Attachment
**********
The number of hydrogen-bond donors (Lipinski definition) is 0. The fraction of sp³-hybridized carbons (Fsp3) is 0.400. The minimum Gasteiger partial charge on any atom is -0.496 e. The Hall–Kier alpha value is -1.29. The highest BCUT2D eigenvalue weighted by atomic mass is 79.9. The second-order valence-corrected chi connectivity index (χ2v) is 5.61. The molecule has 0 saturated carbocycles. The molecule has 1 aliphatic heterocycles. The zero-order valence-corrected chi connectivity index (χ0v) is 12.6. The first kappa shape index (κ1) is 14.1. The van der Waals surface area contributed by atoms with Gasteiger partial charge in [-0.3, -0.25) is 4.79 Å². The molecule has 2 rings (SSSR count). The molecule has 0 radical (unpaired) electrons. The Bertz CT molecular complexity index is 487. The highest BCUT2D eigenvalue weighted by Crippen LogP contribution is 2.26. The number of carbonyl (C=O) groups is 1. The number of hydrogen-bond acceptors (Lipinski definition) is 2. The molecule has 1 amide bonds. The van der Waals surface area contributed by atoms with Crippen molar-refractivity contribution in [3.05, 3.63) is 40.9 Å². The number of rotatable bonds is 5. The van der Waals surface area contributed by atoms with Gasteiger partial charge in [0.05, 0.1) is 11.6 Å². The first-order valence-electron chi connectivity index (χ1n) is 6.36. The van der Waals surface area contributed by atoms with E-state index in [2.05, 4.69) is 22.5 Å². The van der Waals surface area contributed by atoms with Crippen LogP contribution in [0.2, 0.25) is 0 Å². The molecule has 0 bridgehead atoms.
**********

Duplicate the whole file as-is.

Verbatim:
The number of hydrogen-bond donors (Lipinski definition) is 0. The fraction of sp³-hybridized carbons (Fsp3) is 0.400. The minimum Gasteiger partial charge on any atom is -0.496 e. The Hall–Kier alpha value is -1.29. The highest BCUT2D eigenvalue weighted by atomic mass is 79.9. The second-order valence-corrected chi connectivity index (χ2v) is 5.61. The molecule has 0 saturated carbocycles. The molecule has 1 aliphatic heterocycles. The zero-order valence-corrected chi connectivity index (χ0v) is 12.6. The first kappa shape index (κ1) is 14.1. The van der Waals surface area contributed by atoms with Gasteiger partial charge in [-0.3, -0.25) is 4.79 Å². The molecule has 2 rings (SSSR count). The molecule has 0 radical (unpaired) electrons. The Bertz CT molecular complexity index is 487. The highest BCUT2D eigenvalue weighted by Crippen LogP contribution is 2.26. The number of carbonyl (C=O) groups is 1. The number of hydrogen-bond acceptors (Lipinski definition) is 2. The molecule has 1 amide bonds. The van der Waals surface area contributed by atoms with Crippen molar-refractivity contribution in [3.05, 3.63) is 40.9 Å². The number of rotatable bonds is 5. The van der Waals surface area contributed by atoms with Gasteiger partial charge in [0.05, 0.1) is 11.6 Å². The first-order valence-electron chi connectivity index (χ1n) is 6.36. The van der Waals surface area contributed by atoms with E-state index in [2.05, 4.69) is 22.5 Å². The van der Waals surface area contributed by atoms with Crippen LogP contribution in [0.2, 0.25) is 0 Å². The molecule has 0 bridgehead atoms.